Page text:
*The curtain is pulled back on the behind-the-scenes world of the dynamic but little-known voice arts industry in the latest issue of Global Communicator, the online magazine for and about people of color that features in-depth profiles on content creators, public relations and communications professionals, journalists, marketing and advertising executives.
The voice arts industry has expanded along with the demands of a diverse group of consumers, the evolving entertainment culture, and the advancement of technology. This month, in its biggest issue yet, Global Communicator takes a look at the industry, from what it takes to get started to what it means to succeed. It features the personal stories and professional journeys of successful voice artists, including industry leaders, veterans, and working talent.
Gwendolyn Quinn, Chief Content Officer of Global Communicator, says she is particularly proud of this detail-packed issue. “As an eyewitness to every sphere of entertainment, I have worked with a diverse range of talent throughout my career and I have found that the voice arts industry and voice actors specifically have an exceptional gift and level of artistry, creativity, and edge,” she expresses. “I am fascinated with this unique group of actors, and we are committed to covering the voice arts industry annually.”
In a two-part story, based on extensive interviews with Joan Baker and Rudy Gaskins, founders of the Society of Voice Arts and Sciences (SOVAS), Global Communicator contributor Christy DeBoe Hicks paints a captivating portrait of how these two media professionals built their careers, met, married, and decided to focus on supporting, educating, and celebrating those in the voice arts industry. As the co-founders of SOVAS, Gaskins and Baker also created and produce the annual That’s Voiceover! Career Expo and Voice Arts Awards. In both “A Love Story: Voice Actor Joan Baker and Producer and Director Rudy Gaskins on ‘How to Succeed in Business and Marriage By Really Trying,’” and “The Society of Voice Arts and Sciences Co-founders Help Others Succeed in the Voiceover Industry,” they share their hearts and expertise including tips for succeeding in this competitive career.
Acclaimed voice actor Rodd Houston took an interest in theater and built on it, even as he launched a successful career in the music/recording industry. Now, after more than 20 years in the voiceover business, he is one of the most sought-after voices in the industry, having voiced notable campaigns and promo spots with some of America’s top corporations, just about every single sports league, and dozens of products and brands. In his feature story, “Voice Actor Says It Took Nearly 80 Auditions Before He Landed His First Major Radio Commercial,” Houston discusses his remarkable career journey, from failed auditions and rejections to being coached and learning how to ace the job.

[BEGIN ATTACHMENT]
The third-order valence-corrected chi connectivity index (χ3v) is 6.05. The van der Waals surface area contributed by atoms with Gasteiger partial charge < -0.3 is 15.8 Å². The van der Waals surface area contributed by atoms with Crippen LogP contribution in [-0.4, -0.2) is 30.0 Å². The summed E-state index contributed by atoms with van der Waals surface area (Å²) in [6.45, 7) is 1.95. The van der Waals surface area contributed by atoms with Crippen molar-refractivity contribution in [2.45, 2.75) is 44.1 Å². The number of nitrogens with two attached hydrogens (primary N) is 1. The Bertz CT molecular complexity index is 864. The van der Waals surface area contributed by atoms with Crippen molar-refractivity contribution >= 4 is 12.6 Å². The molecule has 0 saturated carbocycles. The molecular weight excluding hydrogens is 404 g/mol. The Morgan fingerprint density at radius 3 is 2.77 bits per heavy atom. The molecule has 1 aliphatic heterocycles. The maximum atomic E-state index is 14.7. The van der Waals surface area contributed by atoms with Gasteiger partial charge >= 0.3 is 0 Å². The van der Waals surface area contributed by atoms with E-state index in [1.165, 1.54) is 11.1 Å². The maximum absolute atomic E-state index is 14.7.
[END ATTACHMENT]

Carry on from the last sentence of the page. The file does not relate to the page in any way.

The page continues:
Actor Michael Winslow, whose amazing ability to audibly create sound effects made him a breakout star in the Police Academy movie franchise of the 1980s, is still performing voice work for television and videogames. Arguably the first person to perform beatboxing on film, Winslow shares how he first developed his unique vocal skills and leveraged them into a thriving career. He also discusses how technology is changing the voiceover game in substantive ways in “‘Voicetramentalist’ Brings Life to Characters and Objects on Screen, on Stage, and Behind The Mic.”
Next, is the story of Thembisa Mshaka, a one-time hip-hop journalist-turned entertainment advertising copywriter, author, filmmaker, and entrepreneur, whose two-decade-long foray into voice acting has turned into a thriving career. Mshaka has built an incredible track record of bookings with major brands such as IAMS Cat Food, Xfinity, Publix, Sun Trust Bank. She also does promos for cable networks and sports leagues, among many other projects. Her story, “Voice Actor Thembisa S. Mshaka is a Modern Day Renaissance Woman” is one of moving from strength to strength, all the while raising two creative children as a single mom.
Finally, voiceover artist Maurice Scott shares his incredible tale of reviving his voiceover career, first after a decade-long hiatus and then after a devastating bout with the COVID-19 virus in 2020 that nearly took his life. “In Dream Deferred But Not Denied,” Scott reveals how he has managed to become part of the competitive voiceover industry while maintaining a full-time position at a government agency in Washington, D.C.
This issue of Global Communicator is as inspiring as it is enlightening, demonstrating the dedication it takes to break into and excel within the voice arts industry and celebrating the resilience and talent of the subjects featured in these articles.